‘It is important to thoroughly inspect your antique, keeping a close eye on any manufacturer’s marks or imprints as this could make all the difference,’ says Drew. ‘And when speaking with your insurer, you must enclose every little detail to make sure your piece is correctly valued and you don’t run the risk of being underinsured.’


[Source:- Housebeautiful]

MisuraEmme Wall System

All MisuraEmme designs are original “made in Italy” creations. They represent an attentive monitoring of market trends and changes; well-rounded products with exclusive quality as their main ambition, permeated with the company’s tenacious enthusiasm and manufactured directly on our premises-part of a tested balance between the performance capacities typical of serial production and stylistic flair of a true designer.









 [Source:- Interiorzine]


You know what they say: you never get a second chance to make a first impression. Well, perhaps these useful tips on how to improve the exterior of your house will prove the old adage wrong. From climbing roses and wisteria to pleached box hedges, these inspiring properties show that small touches of creativity can make all the difference.

Read on and discover how to make an excellent first impression…

  • Alexandra Tolstoy
  • Manhattan house
  • Lavender Beds
  • Sleeping beauty
  • Arne Maynard
  • Restored Rectory
  • Wisteria Lane
  • Notting Hill Terrace
  • London Front
  • Bookish cottage
  • Inchyra House

[Source:- Houseandgarden]

The top 6 living room design ideas



Begin with a checklist of the room’s strong points, perhaps the fireplace, French windows or simply a sunny aspect. Plan your scheme to highlight these key features. Then think about the elements you don’t like and work on removing them, or changing them to minimise their impact on the space.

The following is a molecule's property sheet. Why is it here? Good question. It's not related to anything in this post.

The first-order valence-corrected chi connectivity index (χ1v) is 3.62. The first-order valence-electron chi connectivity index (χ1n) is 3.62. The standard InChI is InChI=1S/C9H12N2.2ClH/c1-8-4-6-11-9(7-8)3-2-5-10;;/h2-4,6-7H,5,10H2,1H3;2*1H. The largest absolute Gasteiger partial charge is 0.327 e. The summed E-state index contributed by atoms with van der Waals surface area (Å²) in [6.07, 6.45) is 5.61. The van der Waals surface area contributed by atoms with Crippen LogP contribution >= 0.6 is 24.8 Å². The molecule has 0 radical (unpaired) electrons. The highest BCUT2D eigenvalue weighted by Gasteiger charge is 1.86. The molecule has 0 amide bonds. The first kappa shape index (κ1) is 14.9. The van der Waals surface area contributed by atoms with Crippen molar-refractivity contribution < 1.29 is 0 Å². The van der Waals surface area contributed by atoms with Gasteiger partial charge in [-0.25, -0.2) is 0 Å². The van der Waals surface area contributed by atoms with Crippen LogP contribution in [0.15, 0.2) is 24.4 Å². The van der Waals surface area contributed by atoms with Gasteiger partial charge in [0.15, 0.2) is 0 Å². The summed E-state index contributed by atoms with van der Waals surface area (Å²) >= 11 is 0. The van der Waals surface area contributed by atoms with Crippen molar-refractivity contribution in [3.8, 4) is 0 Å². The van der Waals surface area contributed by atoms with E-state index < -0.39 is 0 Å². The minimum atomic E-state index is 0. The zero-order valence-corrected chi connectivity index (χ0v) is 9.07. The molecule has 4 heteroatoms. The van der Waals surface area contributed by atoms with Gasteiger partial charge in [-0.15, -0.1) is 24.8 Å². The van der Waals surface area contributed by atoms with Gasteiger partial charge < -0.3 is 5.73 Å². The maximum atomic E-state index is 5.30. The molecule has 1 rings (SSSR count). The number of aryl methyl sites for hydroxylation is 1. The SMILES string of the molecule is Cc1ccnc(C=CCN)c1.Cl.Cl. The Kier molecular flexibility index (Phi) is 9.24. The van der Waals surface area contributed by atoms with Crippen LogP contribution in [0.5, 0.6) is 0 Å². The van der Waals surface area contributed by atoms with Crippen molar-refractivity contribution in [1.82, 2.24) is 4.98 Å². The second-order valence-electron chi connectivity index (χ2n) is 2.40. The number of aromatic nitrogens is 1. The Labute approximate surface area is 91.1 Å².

Increase your layout options by making change to the fixtures and fittings. Could you rehang a door or remove it to open up an unused corner? And have TV sockets and power points moved if needed, so you’re not tied to an awkward layout. Consider moving a radiator to free up part, or all, of a wall, or swap a standard panelled one for a vertical model that takes up less floor space.


For a contemporary look, keep everything in one place rather than having lots of separate pieces of furniture. It’s a good idea to have furniture made-to-measure to fit one wall and incorporate everything, including your TV and media equipment. Alternatively, modular furniture can be adapted to suit you and the room. Ikea has an easy-to-use online planner that you can use to create an arrangement that works. If you have space, you might want to include a little desk with some drawer files to create a study area.



  • Rectangular If two rooms have been knocked into one, there are two focus points and the most common pitfall is to arrange furniture so the room feels like a corridor. Minimise the look of a long room by putting seating across it. Try two sofas opposite each other or, more casually, a sofa and two chairs. Interior designer Louise McCarthy’s rule is to create symmetry: ‘Try to get a balance between the different number and size of the pieces of furniture and always attempt to position them away from the walls.’